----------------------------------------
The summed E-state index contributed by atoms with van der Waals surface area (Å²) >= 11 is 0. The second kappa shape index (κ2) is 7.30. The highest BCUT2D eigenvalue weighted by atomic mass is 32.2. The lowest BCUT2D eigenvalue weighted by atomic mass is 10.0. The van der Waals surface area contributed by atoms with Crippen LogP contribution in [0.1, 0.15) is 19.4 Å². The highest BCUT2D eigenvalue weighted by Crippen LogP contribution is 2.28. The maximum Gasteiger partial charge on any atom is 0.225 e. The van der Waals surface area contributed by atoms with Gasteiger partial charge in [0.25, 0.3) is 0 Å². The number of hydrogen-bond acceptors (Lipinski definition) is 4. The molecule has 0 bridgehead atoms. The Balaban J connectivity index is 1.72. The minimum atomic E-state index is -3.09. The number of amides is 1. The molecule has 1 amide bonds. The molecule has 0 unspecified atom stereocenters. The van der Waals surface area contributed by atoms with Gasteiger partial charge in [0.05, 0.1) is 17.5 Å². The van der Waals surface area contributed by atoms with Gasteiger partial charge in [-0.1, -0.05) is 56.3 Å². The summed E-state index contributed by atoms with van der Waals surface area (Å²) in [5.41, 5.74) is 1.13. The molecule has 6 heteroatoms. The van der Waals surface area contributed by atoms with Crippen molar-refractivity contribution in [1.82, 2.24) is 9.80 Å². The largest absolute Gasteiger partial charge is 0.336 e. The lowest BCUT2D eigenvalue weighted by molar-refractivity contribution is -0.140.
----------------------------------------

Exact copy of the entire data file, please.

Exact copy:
The summed E-state index contributed by atoms with van der Waals surface area (Å²) >= 11 is 0. The second kappa shape index (κ2) is 7.30. The highest BCUT2D eigenvalue weighted by atomic mass is 32.2. The lowest BCUT2D eigenvalue weighted by atomic mass is 10.0. The van der Waals surface area contributed by atoms with Crippen LogP contribution in [0.1, 0.15) is 19.4 Å². The highest BCUT2D eigenvalue weighted by Crippen LogP contribution is 2.28. The maximum Gasteiger partial charge on any atom is 0.225 e. The van der Waals surface area contributed by atoms with Gasteiger partial charge in [0.25, 0.3) is 0 Å². The number of hydrogen-bond acceptors (Lipinski definition) is 4. The molecule has 0 bridgehead atoms. The Balaban J connectivity index is 1.72. The minimum atomic E-state index is -3.09. The number of amides is 1. The molecule has 1 amide bonds. The molecule has 0 unspecified atom stereocenters. The van der Waals surface area contributed by atoms with Gasteiger partial charge in [0.05, 0.1) is 17.5 Å². The van der Waals surface area contributed by atoms with Gasteiger partial charge in [-0.1, -0.05) is 56.3 Å². The summed E-state index contributed by atoms with van der Waals surface area (Å²) in [5.41, 5.74) is 1.13. The molecule has 6 heteroatoms. The van der Waals surface area contributed by atoms with Crippen molar-refractivity contribution in [1.82, 2.24) is 9.80 Å². The largest absolute Gasteiger partial charge is 0.336 e. The lowest BCUT2D eigenvalue weighted by molar-refractivity contribution is -0.140.